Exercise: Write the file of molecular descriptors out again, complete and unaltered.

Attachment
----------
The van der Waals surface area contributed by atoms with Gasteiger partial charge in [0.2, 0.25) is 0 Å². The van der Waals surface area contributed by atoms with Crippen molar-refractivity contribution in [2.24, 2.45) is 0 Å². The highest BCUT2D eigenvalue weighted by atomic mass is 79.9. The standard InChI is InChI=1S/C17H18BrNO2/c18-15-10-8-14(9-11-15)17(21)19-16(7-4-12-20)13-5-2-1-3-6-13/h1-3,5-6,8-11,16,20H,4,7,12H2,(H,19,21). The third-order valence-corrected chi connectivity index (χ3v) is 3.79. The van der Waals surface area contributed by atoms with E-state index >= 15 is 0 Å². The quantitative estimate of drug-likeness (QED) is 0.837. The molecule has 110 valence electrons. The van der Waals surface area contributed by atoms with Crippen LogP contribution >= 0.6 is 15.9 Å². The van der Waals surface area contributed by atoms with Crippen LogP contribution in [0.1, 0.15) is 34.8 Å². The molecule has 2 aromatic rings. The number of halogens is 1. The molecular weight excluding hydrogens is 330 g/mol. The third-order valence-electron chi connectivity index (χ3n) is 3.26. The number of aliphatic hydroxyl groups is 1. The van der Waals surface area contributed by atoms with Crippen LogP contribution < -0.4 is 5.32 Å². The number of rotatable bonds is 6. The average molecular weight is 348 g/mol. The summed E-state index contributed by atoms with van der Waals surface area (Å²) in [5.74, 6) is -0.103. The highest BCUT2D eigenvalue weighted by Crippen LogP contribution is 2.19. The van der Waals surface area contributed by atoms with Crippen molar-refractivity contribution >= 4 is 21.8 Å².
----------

The van der Waals surface area contributed by atoms with Gasteiger partial charge in [0.2, 0.25) is 0 Å². The van der Waals surface area contributed by atoms with Crippen molar-refractivity contribution in [2.24, 2.45) is 0 Å². The highest BCUT2D eigenvalue weighted by atomic mass is 79.9. The standard InChI is InChI=1S/C17H18BrNO2/c18-15-10-8-14(9-11-15)17(21)19-16(7-4-12-20)13-5-2-1-3-6-13/h1-3,5-6,8-11,16,20H,4,7,12H2,(H,19,21). The third-order valence-corrected chi connectivity index (χ3v) is 3.79. The van der Waals surface area contributed by atoms with E-state index >= 15 is 0 Å². The quantitative estimate of drug-likeness (QED) is 0.837. The molecule has 110 valence electrons. The van der Waals surface area contributed by atoms with Crippen LogP contribution >= 0.6 is 15.9 Å². The van der Waals surface area contributed by atoms with Crippen LogP contribution in [0.1, 0.15) is 34.8 Å². The molecule has 2 aromatic rings. The number of halogens is 1. The molecular weight excluding hydrogens is 330 g/mol. The third-order valence-electron chi connectivity index (χ3n) is 3.26. The number of aliphatic hydroxyl groups is 1. The van der Waals surface area contributed by atoms with Crippen LogP contribution < -0.4 is 5.32 Å². The number of rotatable bonds is 6. The average molecular weight is 348 g/mol. The summed E-state index contributed by atoms with van der Waals surface area (Å²) in [5.74, 6) is -0.103. The highest BCUT2D eigenvalue weighted by Crippen LogP contribution is 2.19. The van der Waals surface area contributed by atoms with Crippen molar-refractivity contribution >= 4 is 21.8 Å².